TAMPA, Fla. -- The first full-squad workout of Spring Training is always a magnet for promise and potential, when every team is tied for first place in the standings and every player seems to proclaim that they have reported in the best shape of their lives.
As Derek Jeter bounced up the steps of the first-base dugout at George M. Steinbrenner Field on Thursday, showered with the loudest cheers of the afternoon, it was a reminder that this spring will also represent something of a victory lap for the Yankees captain.
"I've always looked forward to getting back on the field," Jeter said. "It felt like every first [day of] Spring Training, with the exception of last season. It's good to get back on the field after the whole offseason."
Jeter's last tour of big league duty has become the overwhelming hot topic in Yankees camp, though certainly a fair share of attention has been paid to the arrival of Japanese right-hander Masahiro Tanaka and his seven-year, $155 million contract.
Those two storylines have overshadowed what was a very busy winter for the Yankees. Brian McCann, Jacoby Ellsbury and Carlos Beltran all appeared on the field together for the first time Thursday, sporting their new uniforms and representing a combined $283 million in salary commitments.
Their entrances were applauded, of course, but judging by the banners and cries from the announced crowd of 1,338 that spent Thursday soaking up the sunshine -- it would have been a tall order to steal this day from Jeter.
"I actually said that to someone: pretty good buzz here at the stadium today," manager Joe Girardi said. "And I know I only saw half the field, because we had a workout going on, on the field too, so I thought that was good."
Girardi said that he has tried to spread his attention to everyone in camp, but he couldn't help but steal a few glances at Jeter on Thursday, silently judging the shortstop's gait in sprints and looking for signs of discomfort.
"I would say last year at times, just going through what you might consider everyday activity and jogs, running the bases -- you would notice it," Girardi said. "Today, it looked like he never got hurt."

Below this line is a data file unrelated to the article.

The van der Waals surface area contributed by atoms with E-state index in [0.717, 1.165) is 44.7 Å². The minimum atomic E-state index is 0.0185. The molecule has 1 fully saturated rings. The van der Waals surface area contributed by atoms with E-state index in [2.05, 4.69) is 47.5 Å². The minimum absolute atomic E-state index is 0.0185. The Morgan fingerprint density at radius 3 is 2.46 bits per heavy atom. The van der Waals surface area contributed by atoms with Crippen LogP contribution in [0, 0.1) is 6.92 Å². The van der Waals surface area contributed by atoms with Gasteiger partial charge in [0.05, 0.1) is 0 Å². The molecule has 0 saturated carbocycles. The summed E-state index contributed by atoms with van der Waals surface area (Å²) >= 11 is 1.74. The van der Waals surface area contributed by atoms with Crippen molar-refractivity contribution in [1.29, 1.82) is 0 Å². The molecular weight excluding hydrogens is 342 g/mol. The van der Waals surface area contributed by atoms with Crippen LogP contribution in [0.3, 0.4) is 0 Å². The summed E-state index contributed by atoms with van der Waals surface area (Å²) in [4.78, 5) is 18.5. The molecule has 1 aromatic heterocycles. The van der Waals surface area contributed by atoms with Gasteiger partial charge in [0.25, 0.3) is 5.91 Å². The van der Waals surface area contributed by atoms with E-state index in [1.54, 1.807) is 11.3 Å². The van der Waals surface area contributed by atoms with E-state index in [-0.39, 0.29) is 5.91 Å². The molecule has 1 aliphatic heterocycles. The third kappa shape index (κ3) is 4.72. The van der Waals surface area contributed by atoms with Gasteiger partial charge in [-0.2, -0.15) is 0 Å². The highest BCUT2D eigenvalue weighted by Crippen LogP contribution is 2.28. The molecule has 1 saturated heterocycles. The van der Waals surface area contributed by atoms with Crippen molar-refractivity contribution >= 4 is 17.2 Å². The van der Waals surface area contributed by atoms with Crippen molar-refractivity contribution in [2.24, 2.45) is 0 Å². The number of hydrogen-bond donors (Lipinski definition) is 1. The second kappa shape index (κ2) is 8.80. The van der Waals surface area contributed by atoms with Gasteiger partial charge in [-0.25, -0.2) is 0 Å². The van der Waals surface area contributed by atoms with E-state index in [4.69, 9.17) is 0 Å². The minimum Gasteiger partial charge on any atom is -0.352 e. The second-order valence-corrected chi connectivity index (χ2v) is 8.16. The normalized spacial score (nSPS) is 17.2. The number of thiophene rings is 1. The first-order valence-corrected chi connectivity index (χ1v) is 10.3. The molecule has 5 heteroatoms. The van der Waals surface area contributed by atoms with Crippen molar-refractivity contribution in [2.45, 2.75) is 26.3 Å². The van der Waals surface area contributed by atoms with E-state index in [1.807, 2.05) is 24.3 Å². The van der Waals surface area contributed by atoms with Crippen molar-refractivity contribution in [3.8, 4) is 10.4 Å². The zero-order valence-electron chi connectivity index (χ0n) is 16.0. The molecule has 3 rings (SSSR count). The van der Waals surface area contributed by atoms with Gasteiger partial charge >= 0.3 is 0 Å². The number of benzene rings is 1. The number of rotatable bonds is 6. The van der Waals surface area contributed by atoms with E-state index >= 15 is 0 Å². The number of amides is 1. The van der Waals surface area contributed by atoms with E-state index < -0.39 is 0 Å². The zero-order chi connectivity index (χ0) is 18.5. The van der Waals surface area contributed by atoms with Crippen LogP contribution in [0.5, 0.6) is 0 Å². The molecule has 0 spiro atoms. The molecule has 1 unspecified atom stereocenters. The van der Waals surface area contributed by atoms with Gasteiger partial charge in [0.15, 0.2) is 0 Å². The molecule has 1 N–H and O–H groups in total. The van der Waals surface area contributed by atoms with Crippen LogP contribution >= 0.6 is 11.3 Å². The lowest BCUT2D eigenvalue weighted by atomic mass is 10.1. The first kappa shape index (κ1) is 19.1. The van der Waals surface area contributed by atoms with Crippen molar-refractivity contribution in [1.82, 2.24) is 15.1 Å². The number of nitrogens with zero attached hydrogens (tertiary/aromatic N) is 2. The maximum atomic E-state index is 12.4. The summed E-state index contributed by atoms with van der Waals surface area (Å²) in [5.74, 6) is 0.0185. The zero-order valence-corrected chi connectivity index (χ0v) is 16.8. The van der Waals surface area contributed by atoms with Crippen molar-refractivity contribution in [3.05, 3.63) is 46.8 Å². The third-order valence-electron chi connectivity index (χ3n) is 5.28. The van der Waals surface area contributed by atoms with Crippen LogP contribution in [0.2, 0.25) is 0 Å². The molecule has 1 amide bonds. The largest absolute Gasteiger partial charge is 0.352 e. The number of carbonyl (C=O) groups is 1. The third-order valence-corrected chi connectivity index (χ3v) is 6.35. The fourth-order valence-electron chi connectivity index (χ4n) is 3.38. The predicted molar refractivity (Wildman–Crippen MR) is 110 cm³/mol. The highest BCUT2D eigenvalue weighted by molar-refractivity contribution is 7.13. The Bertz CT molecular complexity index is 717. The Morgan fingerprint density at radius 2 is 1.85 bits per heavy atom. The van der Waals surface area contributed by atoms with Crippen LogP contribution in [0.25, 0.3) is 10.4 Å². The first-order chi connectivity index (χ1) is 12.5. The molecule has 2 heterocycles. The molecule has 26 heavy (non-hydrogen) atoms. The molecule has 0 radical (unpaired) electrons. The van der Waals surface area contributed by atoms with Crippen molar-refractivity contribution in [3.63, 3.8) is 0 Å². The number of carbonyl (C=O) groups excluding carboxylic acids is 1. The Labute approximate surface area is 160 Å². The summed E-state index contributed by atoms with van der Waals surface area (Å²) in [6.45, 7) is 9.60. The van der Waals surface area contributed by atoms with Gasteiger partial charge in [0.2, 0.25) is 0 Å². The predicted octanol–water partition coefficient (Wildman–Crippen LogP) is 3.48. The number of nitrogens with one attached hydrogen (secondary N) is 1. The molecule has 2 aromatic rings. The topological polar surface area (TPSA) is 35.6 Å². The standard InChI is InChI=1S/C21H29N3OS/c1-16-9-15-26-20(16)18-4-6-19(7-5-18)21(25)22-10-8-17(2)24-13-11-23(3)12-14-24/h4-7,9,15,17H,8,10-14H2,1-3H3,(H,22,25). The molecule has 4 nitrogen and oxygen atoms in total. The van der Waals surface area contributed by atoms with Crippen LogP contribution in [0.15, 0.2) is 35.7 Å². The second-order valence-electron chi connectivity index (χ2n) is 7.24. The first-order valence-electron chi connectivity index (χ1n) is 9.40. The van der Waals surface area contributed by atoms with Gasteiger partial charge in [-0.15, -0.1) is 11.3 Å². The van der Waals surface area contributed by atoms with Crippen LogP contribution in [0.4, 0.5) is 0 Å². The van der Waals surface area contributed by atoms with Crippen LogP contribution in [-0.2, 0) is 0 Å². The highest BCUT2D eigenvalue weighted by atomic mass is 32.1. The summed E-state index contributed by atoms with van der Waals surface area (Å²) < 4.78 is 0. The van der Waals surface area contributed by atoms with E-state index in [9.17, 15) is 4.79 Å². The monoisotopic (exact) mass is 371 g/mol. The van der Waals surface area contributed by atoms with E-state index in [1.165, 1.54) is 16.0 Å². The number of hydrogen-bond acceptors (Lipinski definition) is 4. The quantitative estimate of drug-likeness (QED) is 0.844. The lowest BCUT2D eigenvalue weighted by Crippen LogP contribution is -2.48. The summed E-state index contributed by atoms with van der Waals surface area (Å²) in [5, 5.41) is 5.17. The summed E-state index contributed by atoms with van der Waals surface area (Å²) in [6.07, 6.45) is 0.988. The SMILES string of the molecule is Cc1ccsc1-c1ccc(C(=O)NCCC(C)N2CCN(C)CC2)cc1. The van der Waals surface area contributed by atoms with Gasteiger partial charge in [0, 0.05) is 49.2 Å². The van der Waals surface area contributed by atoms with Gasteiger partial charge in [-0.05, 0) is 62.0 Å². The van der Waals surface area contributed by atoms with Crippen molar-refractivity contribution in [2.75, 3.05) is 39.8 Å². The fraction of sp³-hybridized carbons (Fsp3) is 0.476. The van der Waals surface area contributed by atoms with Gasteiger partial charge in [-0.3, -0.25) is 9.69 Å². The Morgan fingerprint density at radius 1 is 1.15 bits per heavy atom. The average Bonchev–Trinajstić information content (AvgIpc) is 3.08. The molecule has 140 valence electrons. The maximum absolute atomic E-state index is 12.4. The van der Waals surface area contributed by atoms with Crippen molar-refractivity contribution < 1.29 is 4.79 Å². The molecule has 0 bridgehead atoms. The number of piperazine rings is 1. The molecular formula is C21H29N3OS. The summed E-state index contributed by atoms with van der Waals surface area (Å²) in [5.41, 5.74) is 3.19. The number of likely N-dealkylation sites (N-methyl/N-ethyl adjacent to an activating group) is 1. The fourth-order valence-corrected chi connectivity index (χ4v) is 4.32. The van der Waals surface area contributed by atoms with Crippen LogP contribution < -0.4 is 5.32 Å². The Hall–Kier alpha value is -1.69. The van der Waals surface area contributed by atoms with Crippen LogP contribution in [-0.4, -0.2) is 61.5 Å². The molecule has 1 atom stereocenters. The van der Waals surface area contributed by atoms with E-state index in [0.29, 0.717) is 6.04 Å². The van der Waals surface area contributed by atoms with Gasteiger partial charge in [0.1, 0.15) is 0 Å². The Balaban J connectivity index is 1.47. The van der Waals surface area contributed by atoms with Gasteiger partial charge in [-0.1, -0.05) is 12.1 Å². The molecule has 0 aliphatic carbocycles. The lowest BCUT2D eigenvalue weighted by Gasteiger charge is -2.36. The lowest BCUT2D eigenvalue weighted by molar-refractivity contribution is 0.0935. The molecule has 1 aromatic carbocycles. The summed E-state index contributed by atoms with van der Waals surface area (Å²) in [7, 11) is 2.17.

Jeter agreed, saying that his surgically repaired left ankle is no longer a concern. Jeter spent four months this offseason training his lower half, a luxury that he didn't have last year, when he had a walking boot removed in January and re-injured his ankle in March.
"Everything is good," Jeter said, knocking his knuckles against the wood of his clubhouse locker. "Like I told you, I've been working extremely hard to get my strength back. I feel like it's back, I feel strong, so it's not an issue in my mind. I don't think about it."
Observers have noted that Jeter looks younger in photographs than he did last season. He's certainly lighter: Jeter said that he tried to eat better and spent a lot of time doing cardio exercises, reporting to camp at 194 pounds -- five pounds lighter than his usual playing weight.
"I did a lot of conditioning, a lot of running," said Jeter, who also worked out on a stationary bicycle. "I wanted to be a little lighter, take some pressure off my legs and move around a little bit better."
As a result, Girardi said that the Yankees have few restrictions on Jeter at this point. Jeter is not likely to play in the first exhibition on Feb. 25 against Florida State University, but the shortstop should be almost a full-go from the early part of camp.
"One thing I've learned here is that it's not important to be ready for the first Spring Training game," Jeter said. "It's important to be ready for Opening Day."
After spending most of last spring in the trainers' room, Girardi said that he wants Jeter to have "a normal Spring Training." That would probably see him play three days in a row at some point and go into the season with about 60 Grapefruit League at-bats.
"I believe in my mind that would be a realistic goal, but I have to take it day by day," Girardi said.
Jeter said that one of the biggest changes he plans to make this spring is to not fast-forward through Spring Training. The workouts can be a grind -- for example, Jeter has never looked forward to the running drills, and that still hasn't changed.
But the captain said that it is important for him to stop looking forward to when things are over with. As he now knows for sure, those days will come soon enough on their own.
"I always try to have fun when I'm on the field. I try to enjoy myself," Jeter said. "I think the point of this season is, every time I'm doing something, it's the last time that I'm going to be doing it -- just not looking forward to it being over, especially Spring Training."
Bryan Hoch is a reporter for MLB.com. Follow him on Twitter @bryanhoch and read his MLBlog, Bombers Beat.